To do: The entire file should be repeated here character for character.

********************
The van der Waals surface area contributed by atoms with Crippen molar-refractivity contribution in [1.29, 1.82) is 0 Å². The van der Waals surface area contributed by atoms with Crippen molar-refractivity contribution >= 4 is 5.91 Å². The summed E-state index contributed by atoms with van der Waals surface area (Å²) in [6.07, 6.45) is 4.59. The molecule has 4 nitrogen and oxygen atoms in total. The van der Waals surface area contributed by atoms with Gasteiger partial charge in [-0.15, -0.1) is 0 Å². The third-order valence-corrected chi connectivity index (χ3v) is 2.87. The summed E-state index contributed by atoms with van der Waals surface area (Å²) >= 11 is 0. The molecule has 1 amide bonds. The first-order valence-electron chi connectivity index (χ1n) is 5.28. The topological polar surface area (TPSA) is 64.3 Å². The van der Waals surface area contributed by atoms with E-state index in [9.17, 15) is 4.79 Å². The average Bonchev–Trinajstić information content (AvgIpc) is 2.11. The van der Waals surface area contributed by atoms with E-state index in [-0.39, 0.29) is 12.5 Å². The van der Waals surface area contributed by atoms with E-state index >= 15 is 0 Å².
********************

The van der Waals surface area contributed by atoms with Crippen molar-refractivity contribution in [1.29, 1.82) is 0 Å². The van der Waals surface area contributed by atoms with Crippen molar-refractivity contribution >= 4 is 5.91 Å². The summed E-state index contributed by atoms with van der Waals surface area (Å²) in [6.07, 6.45) is 4.59. The molecule has 4 nitrogen and oxygen atoms in total. The van der Waals surface area contributed by atoms with Gasteiger partial charge in [-0.15, -0.1) is 0 Å². The third-order valence-corrected chi connectivity index (χ3v) is 2.87. The summed E-state index contributed by atoms with van der Waals surface area (Å²) >= 11 is 0. The molecule has 1 amide bonds. The first-order valence-electron chi connectivity index (χ1n) is 5.28. The topological polar surface area (TPSA) is 64.3 Å². The van der Waals surface area contributed by atoms with E-state index in [9.17, 15) is 4.79 Å². The average Bonchev–Trinajstić information content (AvgIpc) is 2.11. The van der Waals surface area contributed by atoms with E-state index in [-0.39, 0.29) is 12.5 Å². The van der Waals surface area contributed by atoms with E-state index >= 15 is 0 Å².